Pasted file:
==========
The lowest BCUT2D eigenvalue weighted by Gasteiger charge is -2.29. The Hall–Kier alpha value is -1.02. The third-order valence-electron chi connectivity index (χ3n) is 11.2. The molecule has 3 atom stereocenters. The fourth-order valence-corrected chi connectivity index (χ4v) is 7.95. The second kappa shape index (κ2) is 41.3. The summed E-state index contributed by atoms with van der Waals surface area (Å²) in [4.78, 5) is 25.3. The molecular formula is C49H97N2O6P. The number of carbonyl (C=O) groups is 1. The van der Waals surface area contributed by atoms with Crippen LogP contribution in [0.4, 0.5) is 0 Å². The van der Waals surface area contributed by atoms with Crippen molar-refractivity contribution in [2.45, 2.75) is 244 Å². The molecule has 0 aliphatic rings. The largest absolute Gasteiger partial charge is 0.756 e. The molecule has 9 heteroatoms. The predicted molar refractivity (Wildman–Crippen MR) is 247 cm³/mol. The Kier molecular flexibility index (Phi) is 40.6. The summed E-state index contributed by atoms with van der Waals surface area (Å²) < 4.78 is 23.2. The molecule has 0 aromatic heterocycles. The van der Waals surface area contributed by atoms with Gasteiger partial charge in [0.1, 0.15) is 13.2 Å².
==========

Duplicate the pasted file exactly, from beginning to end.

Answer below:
The lowest BCUT2D eigenvalue weighted by Gasteiger charge is -2.29. The Hall–Kier alpha value is -1.02. The third-order valence-electron chi connectivity index (χ3n) is 11.2. The molecule has 3 atom stereocenters. The fourth-order valence-corrected chi connectivity index (χ4v) is 7.95. The second kappa shape index (κ2) is 41.3. The summed E-state index contributed by atoms with van der Waals surface area (Å²) in [4.78, 5) is 25.3. The molecular formula is C49H97N2O6P. The number of carbonyl (C=O) groups is 1. The van der Waals surface area contributed by atoms with Crippen LogP contribution in [0.4, 0.5) is 0 Å². The van der Waals surface area contributed by atoms with Crippen molar-refractivity contribution in [2.45, 2.75) is 244 Å². The molecule has 0 aliphatic rings. The largest absolute Gasteiger partial charge is 0.756 e. The molecule has 9 heteroatoms. The predicted molar refractivity (Wildman–Crippen MR) is 247 cm³/mol. The Kier molecular flexibility index (Phi) is 40.6. The summed E-state index contributed by atoms with van der Waals surface area (Å²) < 4.78 is 23.2. The molecule has 0 aromatic heterocycles. The van der Waals surface area contributed by atoms with Gasteiger partial charge in [0.1, 0.15) is 13.2 Å².